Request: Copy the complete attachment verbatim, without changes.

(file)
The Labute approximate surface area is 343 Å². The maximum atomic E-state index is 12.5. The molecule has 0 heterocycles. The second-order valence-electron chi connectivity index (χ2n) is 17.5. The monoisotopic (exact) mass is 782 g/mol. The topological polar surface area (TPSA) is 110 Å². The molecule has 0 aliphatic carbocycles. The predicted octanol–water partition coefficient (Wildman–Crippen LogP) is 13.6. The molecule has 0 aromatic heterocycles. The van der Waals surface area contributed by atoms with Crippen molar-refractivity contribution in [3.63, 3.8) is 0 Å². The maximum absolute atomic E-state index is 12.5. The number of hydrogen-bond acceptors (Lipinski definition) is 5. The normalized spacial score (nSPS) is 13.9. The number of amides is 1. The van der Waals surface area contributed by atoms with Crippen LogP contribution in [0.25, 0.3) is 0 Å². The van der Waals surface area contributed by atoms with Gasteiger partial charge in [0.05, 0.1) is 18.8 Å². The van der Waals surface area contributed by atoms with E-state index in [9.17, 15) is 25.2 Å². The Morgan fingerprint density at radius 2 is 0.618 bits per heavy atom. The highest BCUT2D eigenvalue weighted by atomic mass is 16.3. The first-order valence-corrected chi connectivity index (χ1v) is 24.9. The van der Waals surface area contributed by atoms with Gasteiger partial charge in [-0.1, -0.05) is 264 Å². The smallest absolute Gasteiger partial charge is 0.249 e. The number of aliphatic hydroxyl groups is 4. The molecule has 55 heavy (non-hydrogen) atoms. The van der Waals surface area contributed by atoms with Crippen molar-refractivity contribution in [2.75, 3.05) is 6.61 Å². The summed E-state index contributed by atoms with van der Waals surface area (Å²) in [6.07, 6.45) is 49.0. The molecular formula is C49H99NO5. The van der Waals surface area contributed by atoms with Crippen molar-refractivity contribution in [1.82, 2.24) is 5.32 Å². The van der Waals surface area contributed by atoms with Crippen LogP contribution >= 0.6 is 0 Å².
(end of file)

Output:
The Labute approximate surface area is 343 Å². The maximum atomic E-state index is 12.5. The molecule has 0 heterocycles. The second-order valence-electron chi connectivity index (χ2n) is 17.5. The monoisotopic (exact) mass is 782 g/mol. The topological polar surface area (TPSA) is 110 Å². The molecule has 0 aliphatic carbocycles. The predicted octanol–water partition coefficient (Wildman–Crippen LogP) is 13.6. The molecule has 0 aromatic heterocycles. The van der Waals surface area contributed by atoms with Crippen molar-refractivity contribution in [3.63, 3.8) is 0 Å². The maximum absolute atomic E-state index is 12.5. The number of hydrogen-bond acceptors (Lipinski definition) is 5. The normalized spacial score (nSPS) is 13.9. The number of amides is 1. The van der Waals surface area contributed by atoms with Crippen LogP contribution in [0.25, 0.3) is 0 Å². The van der Waals surface area contributed by atoms with Gasteiger partial charge in [0.05, 0.1) is 18.8 Å². The van der Waals surface area contributed by atoms with E-state index in [9.17, 15) is 25.2 Å². The Morgan fingerprint density at radius 2 is 0.618 bits per heavy atom. The highest BCUT2D eigenvalue weighted by atomic mass is 16.3. The first-order valence-corrected chi connectivity index (χ1v) is 24.9. The van der Waals surface area contributed by atoms with Gasteiger partial charge in [-0.1, -0.05) is 264 Å². The smallest absolute Gasteiger partial charge is 0.249 e. The number of aliphatic hydroxyl groups is 4. The molecule has 55 heavy (non-hydrogen) atoms. The van der Waals surface area contributed by atoms with Crippen molar-refractivity contribution in [2.75, 3.05) is 6.61 Å². The summed E-state index contributed by atoms with van der Waals surface area (Å²) in [6.07, 6.45) is 49.0. The molecular formula is C49H99NO5. The van der Waals surface area contributed by atoms with Crippen molar-refractivity contribution in [1.82, 2.24) is 5.32 Å². The van der Waals surface area contributed by atoms with Crippen LogP contribution >= 0.6 is 0 Å².